Standing outside the crematorium in small groups,
The sun is shining, I notice a beautiful bare beech tree and take a couple of pictures,
A freezing breeze whips around my bare knees but the rest of my legs are protected by my kilt and hose,
You arrive in a very conventional coffin, dark polished wood, brass handles and plaque,
Your immediate family arrive behind you, is it safe for you husband to be driving?
He wouldn’t trust anybody else, my partner says.
Your family, our friends, lead us into the chapel and my group sits on the left front row,
It feels a bit presumptuous to me, but it will make it easier for the viola player to get out,
You follow us this time, last in but you will be first to go,
You are expertly placed on the plinth, and then neatly covered up with a heavy tasselled cloth,
Sprays of freesias surround you, a cascade of yellow roses lies on top of you,
Yellow predominates, is yellow your favourite colour? Is that an oak coffin?
The tissues are distributed, it wont be enough.
Slow tears start to flow as soon as the celebrant starts, I stare ahead at the flowers occasionally dabbing my beard,
It would have been your forty seventh birthday today,
Different people stand up and say their own thoughts about you, the same themes keep cropping up,
Passionate, strong willed, strong opinions, love of learning, love of teaching children, acceptance, always caring for and thinking of others,
My son, the viola player gets up and stands next to your daughter, the violin player, it’s a beautifully played duet,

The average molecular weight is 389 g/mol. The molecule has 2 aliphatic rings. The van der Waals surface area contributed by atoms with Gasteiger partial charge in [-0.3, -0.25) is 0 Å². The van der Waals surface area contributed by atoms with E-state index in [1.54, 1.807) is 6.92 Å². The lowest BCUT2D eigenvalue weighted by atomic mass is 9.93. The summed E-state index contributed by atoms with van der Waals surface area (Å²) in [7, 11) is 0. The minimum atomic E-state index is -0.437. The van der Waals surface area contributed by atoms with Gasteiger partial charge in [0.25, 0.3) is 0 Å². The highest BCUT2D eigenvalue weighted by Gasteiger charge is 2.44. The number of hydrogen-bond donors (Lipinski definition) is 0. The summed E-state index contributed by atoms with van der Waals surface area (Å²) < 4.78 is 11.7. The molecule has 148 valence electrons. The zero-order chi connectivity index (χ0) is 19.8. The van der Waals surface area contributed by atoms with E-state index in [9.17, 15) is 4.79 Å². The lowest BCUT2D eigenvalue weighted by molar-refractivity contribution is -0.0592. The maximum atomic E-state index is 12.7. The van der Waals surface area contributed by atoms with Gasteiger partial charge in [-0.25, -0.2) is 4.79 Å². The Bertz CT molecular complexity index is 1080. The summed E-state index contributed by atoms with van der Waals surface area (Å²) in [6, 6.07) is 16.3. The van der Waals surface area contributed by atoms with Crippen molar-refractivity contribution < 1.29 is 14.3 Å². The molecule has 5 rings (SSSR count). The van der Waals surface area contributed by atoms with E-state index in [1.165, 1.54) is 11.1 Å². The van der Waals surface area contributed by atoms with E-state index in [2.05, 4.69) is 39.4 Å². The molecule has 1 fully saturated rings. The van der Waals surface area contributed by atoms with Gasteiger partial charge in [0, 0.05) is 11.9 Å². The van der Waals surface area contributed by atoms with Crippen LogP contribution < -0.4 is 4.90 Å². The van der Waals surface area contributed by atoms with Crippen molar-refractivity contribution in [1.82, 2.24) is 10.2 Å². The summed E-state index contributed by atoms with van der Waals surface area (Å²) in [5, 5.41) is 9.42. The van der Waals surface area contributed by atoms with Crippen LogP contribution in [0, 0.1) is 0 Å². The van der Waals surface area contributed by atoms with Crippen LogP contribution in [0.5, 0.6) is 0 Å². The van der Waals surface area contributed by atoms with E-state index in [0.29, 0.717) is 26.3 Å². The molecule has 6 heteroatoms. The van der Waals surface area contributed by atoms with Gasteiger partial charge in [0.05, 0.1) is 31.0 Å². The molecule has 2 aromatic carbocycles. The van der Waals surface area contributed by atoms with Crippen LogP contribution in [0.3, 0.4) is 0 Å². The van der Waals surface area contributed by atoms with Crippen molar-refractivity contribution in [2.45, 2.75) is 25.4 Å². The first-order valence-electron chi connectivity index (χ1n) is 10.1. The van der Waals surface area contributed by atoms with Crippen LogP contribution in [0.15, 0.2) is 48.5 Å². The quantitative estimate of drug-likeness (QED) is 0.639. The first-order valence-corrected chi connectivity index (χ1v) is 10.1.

It is only when he comes to sit down that I realise he has been crying,
We are all silently crying now, my daughter though is on the verge of sobbing,
My wife and I sitting on either side of her take a hand each,
Why are the British so silent in their grief?
I feel a burst of anger probably, I am usually unable to fulfil this restraint, why should I feel embarrassed to cry in front of strangers?
In this situation our sorrow is the one thing that we truly have in common, the one thing we should be encouraged to share,
A moment of silence to remember you in our own minds, then music plays and the music turns into a French song,
During the song you leave us, you go down into the plinth and into the fire which reeks of unfortunate symbolism,
There are only subtle signs you have gone, a clunk of the mechanism resetting, and a small ripple in the cloth,
A part of me is angry at this hidden departure, the most dramatic point of the service is removed presumably to ease my pain,
I seem to feel cheated on some level but it isn’t just about me, perhaps I felt my chance to say a final goodbye has been missed,
Service over, your husband and two children lead out of the chapel but soon a bottleneck builds up,
They have formed a line, this is a tradition I want to avoid but know I can’t,
As I wait, waves of sorrow bash against my wall of composure, sparks of tears threaten to ignite a torrent of sobbing,
I breathe deeply and stare up at the windows above the door, not wanting to meet the eyes of people looking my way,
To each member of your family, I say thank you and give them a hug,
A hug is so much easier than words, you know I don’t think I’ve hugged your children as adults before,
As we wait for everyone to pass through the line, you cousin introduces herself and we hug,
Will the french exchanges continue without you?
I notice your son standing with a single yellow rose in his right hand,
It is a lovely symbolism I think.
Afterwards at the hotel, we get a drink and sit down,
Groups form, your daughter’s and my son’s friends congregate around us,
We bond through stories where you are a key figure and then move onto finding interests in common,
I wonder what will come from this diverse group meeting up,
Will the links you formed be continued or will they fade?
Only time we tell,
As we leave, my family remembers the Galette de Trois Rois you used to make,
We are not sure if it was a tradition or coincidence,
We decide to try and arrange another one this year.